NAM Blogwire contributor Laura Goode met Matthew Little of the Minnesota Spokesman-Recorder at the 2008 Twin Cities Ethnic & Community Media Awards, co-hosted by NAM and the Twin Cities Daily Planet.  Little, an 87-year-old columnist for MSR, Minnesota's oldest African-American newspaper, is a  World War II veteran and passionate civil rights activist who, notably, led the Minnesota delegation to the historic 1963 March on Washington.  At the NAM awards, Little won first place for best Editorial or Commentary coverage for his MSR column "Little By Little". LG: What publication do you work for now?

ML: I am kind of a stringer for the Minnesota Spokesman-Recorder, which is a weekly newspaper.  I'm not a regular reporter, I'm kind of on-demand.  I do have a weekly column, but it's just my thoughts about different things, "Little By Little," in which I expound on my thoughts on the day.

LG: What was your first job in journalism?


ML: My first job in journalism--let me just say this.  I do not consider myself a journalist per se.  I'm more or less a civil rights activist who writes about civil-rights-related issues as I see them.  I am without journalistic training per se, just a liberal arts degree with a major in biological sciences.

LG: What was your call to action as a journalist?


ML: It is very helpful as far as my passion, which is civil rights--the advocacy for civil rights.  It's a means of reaching my community and attempting to reach out to the public at large to see the wisdom of civil rights protection and how it adds to the American dream.

There was a person who influenced me to write, and it was the founder and editor of this publication many years ago, at the time when the civil rights revolution, as we call it, was in its infancy.  I was working with the NAACP--he asked me if I would give him a regular column on the doings of the Minneapolis branch of the NAACP.  It turned out to be a lot about getting people to understand what the NAACP was about, and increasing membership in the NAACP.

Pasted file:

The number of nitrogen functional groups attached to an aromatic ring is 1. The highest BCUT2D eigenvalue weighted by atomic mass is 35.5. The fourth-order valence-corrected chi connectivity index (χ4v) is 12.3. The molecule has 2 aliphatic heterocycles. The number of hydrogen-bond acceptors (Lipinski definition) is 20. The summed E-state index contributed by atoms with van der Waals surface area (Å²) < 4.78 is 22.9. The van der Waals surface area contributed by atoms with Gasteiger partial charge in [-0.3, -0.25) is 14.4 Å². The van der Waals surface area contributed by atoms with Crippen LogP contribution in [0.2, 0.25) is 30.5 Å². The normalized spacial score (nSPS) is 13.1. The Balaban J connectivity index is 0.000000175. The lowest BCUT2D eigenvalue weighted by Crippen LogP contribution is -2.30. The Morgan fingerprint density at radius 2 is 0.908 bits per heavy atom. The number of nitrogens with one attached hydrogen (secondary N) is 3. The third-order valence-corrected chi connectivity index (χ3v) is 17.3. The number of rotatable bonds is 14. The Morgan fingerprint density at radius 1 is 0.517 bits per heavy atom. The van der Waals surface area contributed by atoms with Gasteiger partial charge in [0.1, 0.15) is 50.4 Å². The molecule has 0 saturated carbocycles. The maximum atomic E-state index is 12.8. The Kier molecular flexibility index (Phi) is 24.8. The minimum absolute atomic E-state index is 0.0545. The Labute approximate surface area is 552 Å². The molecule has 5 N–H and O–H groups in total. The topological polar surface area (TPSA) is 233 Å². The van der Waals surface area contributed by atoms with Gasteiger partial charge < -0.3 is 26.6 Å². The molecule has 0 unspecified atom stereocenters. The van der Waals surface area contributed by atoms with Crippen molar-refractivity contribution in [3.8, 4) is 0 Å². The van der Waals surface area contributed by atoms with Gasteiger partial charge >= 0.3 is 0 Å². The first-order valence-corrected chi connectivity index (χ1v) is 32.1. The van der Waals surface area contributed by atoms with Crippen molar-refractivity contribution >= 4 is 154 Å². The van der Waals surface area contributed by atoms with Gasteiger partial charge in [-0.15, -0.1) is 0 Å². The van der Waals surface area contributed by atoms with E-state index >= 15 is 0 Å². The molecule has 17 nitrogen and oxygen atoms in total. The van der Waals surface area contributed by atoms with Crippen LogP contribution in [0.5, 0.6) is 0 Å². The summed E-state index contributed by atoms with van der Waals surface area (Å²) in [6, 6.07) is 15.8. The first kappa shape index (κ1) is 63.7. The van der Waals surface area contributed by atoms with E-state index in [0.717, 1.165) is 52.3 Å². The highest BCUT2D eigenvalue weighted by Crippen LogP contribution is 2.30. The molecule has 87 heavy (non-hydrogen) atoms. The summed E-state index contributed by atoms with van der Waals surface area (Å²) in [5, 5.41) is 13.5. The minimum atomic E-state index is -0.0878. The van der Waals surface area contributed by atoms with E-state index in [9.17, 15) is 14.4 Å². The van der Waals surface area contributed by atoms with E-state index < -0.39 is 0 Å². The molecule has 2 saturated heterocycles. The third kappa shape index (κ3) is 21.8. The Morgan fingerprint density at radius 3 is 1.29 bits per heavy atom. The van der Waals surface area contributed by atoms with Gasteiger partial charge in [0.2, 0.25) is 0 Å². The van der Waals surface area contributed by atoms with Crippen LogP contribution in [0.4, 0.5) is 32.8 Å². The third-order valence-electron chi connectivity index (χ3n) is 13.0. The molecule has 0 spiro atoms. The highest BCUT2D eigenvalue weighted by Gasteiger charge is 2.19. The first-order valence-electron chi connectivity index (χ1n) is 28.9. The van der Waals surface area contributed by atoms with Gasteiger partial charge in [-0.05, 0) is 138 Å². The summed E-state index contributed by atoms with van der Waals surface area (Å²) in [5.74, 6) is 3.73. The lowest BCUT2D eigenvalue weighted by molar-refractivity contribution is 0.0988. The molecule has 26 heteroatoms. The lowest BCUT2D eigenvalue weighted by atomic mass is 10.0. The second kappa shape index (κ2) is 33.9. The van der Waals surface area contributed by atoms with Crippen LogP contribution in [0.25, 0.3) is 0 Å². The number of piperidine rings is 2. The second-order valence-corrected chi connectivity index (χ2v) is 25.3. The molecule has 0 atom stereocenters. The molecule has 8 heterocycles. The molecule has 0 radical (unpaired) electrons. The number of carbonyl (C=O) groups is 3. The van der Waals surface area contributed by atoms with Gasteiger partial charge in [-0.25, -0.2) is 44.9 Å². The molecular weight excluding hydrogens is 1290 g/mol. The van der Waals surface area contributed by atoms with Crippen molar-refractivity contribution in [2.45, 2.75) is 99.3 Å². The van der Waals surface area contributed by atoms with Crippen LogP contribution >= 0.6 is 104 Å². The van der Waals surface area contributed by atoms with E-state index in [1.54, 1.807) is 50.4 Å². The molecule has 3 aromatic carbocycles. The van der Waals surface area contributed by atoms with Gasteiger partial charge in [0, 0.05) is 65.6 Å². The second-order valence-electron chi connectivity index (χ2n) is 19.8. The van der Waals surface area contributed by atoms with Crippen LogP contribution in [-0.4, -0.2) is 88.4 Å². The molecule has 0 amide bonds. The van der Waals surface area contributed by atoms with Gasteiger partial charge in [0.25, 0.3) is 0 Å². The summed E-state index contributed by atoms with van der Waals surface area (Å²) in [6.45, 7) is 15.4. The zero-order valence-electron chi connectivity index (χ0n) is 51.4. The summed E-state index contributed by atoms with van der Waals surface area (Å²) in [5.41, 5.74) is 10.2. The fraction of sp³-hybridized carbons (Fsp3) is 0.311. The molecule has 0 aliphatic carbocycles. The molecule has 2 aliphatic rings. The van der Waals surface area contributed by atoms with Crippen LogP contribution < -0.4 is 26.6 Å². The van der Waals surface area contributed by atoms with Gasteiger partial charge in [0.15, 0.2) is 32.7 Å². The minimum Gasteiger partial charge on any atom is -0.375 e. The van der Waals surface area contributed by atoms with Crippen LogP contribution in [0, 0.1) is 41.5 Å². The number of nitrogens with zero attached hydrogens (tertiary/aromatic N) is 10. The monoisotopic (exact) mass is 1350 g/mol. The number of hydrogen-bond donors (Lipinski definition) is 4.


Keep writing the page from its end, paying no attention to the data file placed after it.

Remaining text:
LG: How did you meet Cecil Newman (who founded the Minnesota Spokesman-Recorder in 1934)?

ML: I first met him when I came to his office and wanted to know if I could get some material--it was during the time when we were doing the Freedom Fund Banquet for the NAACP, our major fundraising event of the year, and I asked him if I could get some publicity in his paper, and he said okay, if I would write the column and it was satisfactory.

LG: What unique challenges have you faced in your career as a journalist and activist of color?

ML: I think that they're kind of different.  As a journalist--to be frank with you, I still don't consider myself a journalist--I think that sometimes my writings in the past were considered a little bit too radical, a little bit ahead of where my readers were at times, because sometimes I became a little bit impatient and intolerant of bigotry.  I became critical of some of the bigwigs--to be critical of their intolerance sometimes landed me out of line.  So I think that was the biggest thing as far as my writing was concerned.

LG: What unique challenges do you see the ethnic media facing today?

ML: I think that the ethnic, and certainly the African-America media, and to a lesser degree the entire ethnic community, faces a new and a very different challenge today.  I think that Obama has changed, completely, the African-American's place in this country.  I think it is a very prepared pinnacle--it's the kind of thing that could very well easily become the kind of landmark that Martin Luther King and his dream considered pivotal in changing the relationship, the whole status for that matter, of African-Americans' lives.  Obama, with his presidency, regardless of how successful or unsuccessful he may be, will have an impact--more so than any other, I think the African-American press will have the responsibility to interpret the new movement to its own people and to the world at large.  Specifically to its own people.  So I think they have a very definite role to play.

LG: Who are your role models, or who do you seek to emulate in your career and in your life?